Which is good, because as we’ve said many times, they are one of the keys to the relative health and well-being of both Western Mass. and the state as a whole.

      The focus on young people has manifested itself in a numbers of ways — from a video produced earlier this year to promote this region (it touts everything from the low cost of living to a high quality of life), to a new Web site— www.massitsallhere — that trumpets the Commonwealth and all it offers, to a series of forums designed to pick the brains of young people to find out what they like and don’t like about this state.

      The first of these forums was staged in Springfield last week, and a small group of area young people turned out to listen and offer some feedback.

      All this, as we said, is well and good, but the efforts to date seem to be focusing almost exclusively on marketing — putting a good face on both this region and state and reminding everyone of all the good things we have in Massachusetts, from fine colleges and culture to mountains and the seashore, separated by only a few hours.

      Marketing is important, but from our perspective, the way to plug or at least control the brain drain in this state comes down to one simple thing: jobs.

      It’s a fact that people don’t stay where they grew up like they did a generation or two ago, but the reason for this isn’t necessarily the cost of living or the quality of life (although those certainly play a role), Rather, it comes down mostly to job opportunities.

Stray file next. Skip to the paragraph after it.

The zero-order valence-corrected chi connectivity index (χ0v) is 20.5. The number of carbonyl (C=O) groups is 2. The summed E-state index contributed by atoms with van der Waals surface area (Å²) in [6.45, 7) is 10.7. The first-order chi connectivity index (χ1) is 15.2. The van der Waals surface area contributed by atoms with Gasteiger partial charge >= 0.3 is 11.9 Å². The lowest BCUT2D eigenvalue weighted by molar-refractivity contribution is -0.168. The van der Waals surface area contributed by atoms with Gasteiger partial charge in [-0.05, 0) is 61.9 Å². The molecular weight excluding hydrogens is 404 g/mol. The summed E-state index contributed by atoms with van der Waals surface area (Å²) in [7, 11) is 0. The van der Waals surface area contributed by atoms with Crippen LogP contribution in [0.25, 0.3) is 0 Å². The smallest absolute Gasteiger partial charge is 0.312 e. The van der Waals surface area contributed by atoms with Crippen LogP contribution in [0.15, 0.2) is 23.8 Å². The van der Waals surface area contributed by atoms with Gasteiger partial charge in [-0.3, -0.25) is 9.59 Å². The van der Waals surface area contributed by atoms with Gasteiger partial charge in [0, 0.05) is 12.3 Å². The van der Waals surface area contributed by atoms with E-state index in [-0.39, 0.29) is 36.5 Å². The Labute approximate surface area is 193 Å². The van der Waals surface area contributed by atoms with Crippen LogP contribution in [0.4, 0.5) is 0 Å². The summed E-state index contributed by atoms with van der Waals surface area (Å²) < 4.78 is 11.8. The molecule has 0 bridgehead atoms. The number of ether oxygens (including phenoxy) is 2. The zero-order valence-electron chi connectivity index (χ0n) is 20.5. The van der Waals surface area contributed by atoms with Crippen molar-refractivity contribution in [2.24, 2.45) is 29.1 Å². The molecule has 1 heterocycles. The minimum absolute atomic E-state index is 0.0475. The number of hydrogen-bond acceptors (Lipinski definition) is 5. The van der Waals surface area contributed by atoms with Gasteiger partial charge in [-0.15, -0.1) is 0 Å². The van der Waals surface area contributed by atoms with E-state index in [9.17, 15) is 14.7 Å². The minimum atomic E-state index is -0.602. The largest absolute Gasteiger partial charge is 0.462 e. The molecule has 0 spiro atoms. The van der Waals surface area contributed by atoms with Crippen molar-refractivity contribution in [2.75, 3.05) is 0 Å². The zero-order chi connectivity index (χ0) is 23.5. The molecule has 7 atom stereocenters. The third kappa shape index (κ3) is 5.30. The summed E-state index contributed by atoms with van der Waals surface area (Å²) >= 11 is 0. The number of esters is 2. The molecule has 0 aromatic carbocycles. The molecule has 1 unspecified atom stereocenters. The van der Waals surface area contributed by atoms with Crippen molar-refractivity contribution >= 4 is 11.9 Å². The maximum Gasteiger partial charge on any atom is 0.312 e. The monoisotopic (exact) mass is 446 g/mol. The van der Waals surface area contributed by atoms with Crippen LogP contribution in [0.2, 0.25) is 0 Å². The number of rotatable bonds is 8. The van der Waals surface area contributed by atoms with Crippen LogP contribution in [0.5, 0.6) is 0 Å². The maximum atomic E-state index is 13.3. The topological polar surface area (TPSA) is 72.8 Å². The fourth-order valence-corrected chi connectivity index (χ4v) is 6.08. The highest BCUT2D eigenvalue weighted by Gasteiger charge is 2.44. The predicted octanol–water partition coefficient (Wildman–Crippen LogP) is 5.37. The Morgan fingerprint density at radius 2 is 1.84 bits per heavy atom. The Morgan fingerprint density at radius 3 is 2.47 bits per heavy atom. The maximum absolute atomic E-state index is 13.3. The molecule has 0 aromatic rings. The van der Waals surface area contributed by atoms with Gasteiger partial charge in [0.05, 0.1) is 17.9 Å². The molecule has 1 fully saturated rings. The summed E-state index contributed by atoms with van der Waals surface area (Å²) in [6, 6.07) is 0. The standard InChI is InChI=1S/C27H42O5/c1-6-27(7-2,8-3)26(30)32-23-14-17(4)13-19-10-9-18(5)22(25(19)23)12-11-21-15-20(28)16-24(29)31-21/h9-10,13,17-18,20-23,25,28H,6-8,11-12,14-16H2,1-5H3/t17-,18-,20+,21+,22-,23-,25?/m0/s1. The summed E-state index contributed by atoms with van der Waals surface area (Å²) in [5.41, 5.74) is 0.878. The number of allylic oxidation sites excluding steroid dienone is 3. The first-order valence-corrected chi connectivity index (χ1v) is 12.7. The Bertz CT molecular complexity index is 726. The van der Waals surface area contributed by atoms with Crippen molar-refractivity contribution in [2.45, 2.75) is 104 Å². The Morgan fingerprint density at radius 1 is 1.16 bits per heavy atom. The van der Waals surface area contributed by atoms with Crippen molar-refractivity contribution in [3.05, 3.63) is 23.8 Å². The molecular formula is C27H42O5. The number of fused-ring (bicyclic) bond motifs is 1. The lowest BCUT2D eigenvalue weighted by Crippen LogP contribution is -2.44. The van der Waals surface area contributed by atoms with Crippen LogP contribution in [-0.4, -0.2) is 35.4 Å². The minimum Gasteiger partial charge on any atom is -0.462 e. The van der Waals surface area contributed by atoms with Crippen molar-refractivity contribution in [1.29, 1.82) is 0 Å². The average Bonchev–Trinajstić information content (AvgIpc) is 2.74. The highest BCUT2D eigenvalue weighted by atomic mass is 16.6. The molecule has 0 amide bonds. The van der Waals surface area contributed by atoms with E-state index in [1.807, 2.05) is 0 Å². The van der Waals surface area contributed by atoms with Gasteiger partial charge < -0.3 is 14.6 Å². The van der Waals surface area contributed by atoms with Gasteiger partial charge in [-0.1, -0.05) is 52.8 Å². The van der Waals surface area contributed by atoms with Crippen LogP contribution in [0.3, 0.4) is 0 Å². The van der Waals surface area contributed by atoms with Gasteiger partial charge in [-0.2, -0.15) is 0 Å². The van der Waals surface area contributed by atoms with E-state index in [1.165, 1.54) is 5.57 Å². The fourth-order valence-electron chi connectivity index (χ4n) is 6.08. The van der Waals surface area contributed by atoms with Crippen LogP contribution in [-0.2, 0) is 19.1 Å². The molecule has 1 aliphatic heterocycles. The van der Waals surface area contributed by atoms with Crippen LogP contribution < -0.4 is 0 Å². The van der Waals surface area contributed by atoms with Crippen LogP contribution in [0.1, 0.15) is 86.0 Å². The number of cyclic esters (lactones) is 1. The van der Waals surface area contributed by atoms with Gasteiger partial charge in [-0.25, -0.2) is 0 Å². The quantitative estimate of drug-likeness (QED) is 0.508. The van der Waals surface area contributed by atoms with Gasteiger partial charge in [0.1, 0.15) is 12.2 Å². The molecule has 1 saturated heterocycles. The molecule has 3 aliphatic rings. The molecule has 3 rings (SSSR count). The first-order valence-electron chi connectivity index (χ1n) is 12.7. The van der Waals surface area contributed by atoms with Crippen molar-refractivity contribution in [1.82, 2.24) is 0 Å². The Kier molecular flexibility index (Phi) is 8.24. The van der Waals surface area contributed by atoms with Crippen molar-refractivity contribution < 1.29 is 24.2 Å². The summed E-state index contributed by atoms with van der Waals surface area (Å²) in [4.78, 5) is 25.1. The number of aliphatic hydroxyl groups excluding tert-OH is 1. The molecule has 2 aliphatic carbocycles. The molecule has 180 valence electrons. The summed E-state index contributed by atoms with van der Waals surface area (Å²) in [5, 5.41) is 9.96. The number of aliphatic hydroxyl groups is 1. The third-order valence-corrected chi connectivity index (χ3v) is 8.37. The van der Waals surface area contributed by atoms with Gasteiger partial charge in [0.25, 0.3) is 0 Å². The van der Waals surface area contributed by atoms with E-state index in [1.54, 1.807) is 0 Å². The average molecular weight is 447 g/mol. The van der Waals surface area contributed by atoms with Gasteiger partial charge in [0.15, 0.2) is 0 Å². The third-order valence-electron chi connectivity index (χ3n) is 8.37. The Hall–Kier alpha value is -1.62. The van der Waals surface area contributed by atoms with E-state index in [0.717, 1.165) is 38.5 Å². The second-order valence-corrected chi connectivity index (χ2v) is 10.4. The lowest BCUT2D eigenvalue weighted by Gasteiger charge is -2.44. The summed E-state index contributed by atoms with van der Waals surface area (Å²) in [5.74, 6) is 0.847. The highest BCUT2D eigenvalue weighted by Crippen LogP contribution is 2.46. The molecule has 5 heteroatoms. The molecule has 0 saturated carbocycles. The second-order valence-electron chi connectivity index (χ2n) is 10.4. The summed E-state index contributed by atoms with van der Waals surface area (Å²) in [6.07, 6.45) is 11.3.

People don’t flock to North Carolina for the weather or the school systems or the golf courses or the beaches or the health care facilities. They go there because that’s currently where the jobs are. People aren’t leaving places like Boston or Buffalo, or many other older industrial cities (yes, like Springfield and Holyoke) because they don’t like it there. They’re leaving because there are fewer opportunities.

      This is the message that people in government and economic development need to hear, and they’re not going to hear it from people who have decided to stay. That’s why they need to talk to the people who are leaving, as well.

      And they need to borrow a page or two from the script followed by North Carolina and other states that are seeing their populations increase, not decrease. They need to find ways to make this state and this region more business-friendly and create more opportunities.

      There are some opportunities in several fields, from health care to the biosciences, from education to sustainable energy, but simply not enough of them, and not across the broad spectrum of education and training levels.

      The proposed high-performance computer center, a decision on which is due from state and Holyoke officials in a few weeks, is an example of the type of job-creation work that the state needs to see more of in the years to come if it is keep more of its vital resource — young talent — within the Commonwealth.

      In the final analysis, marketing is good, and it’s no doubt a necessary part of this equation, but marketing won’t keep young people here or attract them to the Bay State from other regions.

      Only good, solid job opportunities can do that.